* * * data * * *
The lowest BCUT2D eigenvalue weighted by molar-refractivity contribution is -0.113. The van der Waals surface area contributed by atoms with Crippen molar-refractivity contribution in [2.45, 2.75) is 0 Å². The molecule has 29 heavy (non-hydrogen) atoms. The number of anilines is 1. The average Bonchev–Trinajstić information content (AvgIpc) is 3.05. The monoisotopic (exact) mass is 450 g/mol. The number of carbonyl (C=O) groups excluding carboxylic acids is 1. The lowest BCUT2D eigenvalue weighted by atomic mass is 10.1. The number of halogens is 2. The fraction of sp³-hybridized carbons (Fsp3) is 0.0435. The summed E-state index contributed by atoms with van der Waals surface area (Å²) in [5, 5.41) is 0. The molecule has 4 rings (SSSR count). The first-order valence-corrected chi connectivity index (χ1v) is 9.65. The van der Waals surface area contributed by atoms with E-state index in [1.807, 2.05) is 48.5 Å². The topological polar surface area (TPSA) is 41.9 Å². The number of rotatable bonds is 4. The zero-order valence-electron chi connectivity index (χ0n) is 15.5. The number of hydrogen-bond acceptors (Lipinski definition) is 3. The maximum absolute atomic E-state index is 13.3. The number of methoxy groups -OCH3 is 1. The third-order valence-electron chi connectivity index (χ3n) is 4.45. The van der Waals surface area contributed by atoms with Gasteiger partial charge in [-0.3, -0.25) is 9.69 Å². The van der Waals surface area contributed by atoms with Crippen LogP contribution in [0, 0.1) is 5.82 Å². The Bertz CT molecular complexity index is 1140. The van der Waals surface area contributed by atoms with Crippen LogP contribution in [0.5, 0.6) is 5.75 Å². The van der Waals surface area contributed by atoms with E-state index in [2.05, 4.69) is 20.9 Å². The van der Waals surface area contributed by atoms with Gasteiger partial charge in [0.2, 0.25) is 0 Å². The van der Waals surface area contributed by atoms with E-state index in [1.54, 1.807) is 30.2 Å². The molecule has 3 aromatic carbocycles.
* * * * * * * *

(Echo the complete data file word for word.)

The lowest BCUT2D eigenvalue weighted by molar-refractivity contribution is -0.113. The van der Waals surface area contributed by atoms with Crippen molar-refractivity contribution in [2.45, 2.75) is 0 Å². The molecule has 29 heavy (non-hydrogen) atoms. The number of anilines is 1. The average Bonchev–Trinajstić information content (AvgIpc) is 3.05. The monoisotopic (exact) mass is 450 g/mol. The number of carbonyl (C=O) groups excluding carboxylic acids is 1. The lowest BCUT2D eigenvalue weighted by atomic mass is 10.1. The number of halogens is 2. The fraction of sp³-hybridized carbons (Fsp3) is 0.0435. The summed E-state index contributed by atoms with van der Waals surface area (Å²) in [5, 5.41) is 0. The molecule has 4 rings (SSSR count). The first-order valence-corrected chi connectivity index (χ1v) is 9.65. The van der Waals surface area contributed by atoms with E-state index in [1.807, 2.05) is 48.5 Å². The topological polar surface area (TPSA) is 41.9 Å². The number of rotatable bonds is 4. The zero-order valence-electron chi connectivity index (χ0n) is 15.5. The number of hydrogen-bond acceptors (Lipinski definition) is 3. The maximum absolute atomic E-state index is 13.3. The number of methoxy groups -OCH3 is 1. The third-order valence-electron chi connectivity index (χ3n) is 4.45. The van der Waals surface area contributed by atoms with Gasteiger partial charge in [-0.3, -0.25) is 9.69 Å². The van der Waals surface area contributed by atoms with Crippen LogP contribution in [0, 0.1) is 5.82 Å². The Bertz CT molecular complexity index is 1140. The van der Waals surface area contributed by atoms with Crippen LogP contribution in [0.5, 0.6) is 5.75 Å². The van der Waals surface area contributed by atoms with E-state index in [2.05, 4.69) is 20.9 Å². The van der Waals surface area contributed by atoms with Gasteiger partial charge in [0.2, 0.25) is 0 Å². The van der Waals surface area contributed by atoms with E-state index in [1.54, 1.807) is 30.2 Å². The molecule has 3 aromatic carbocycles.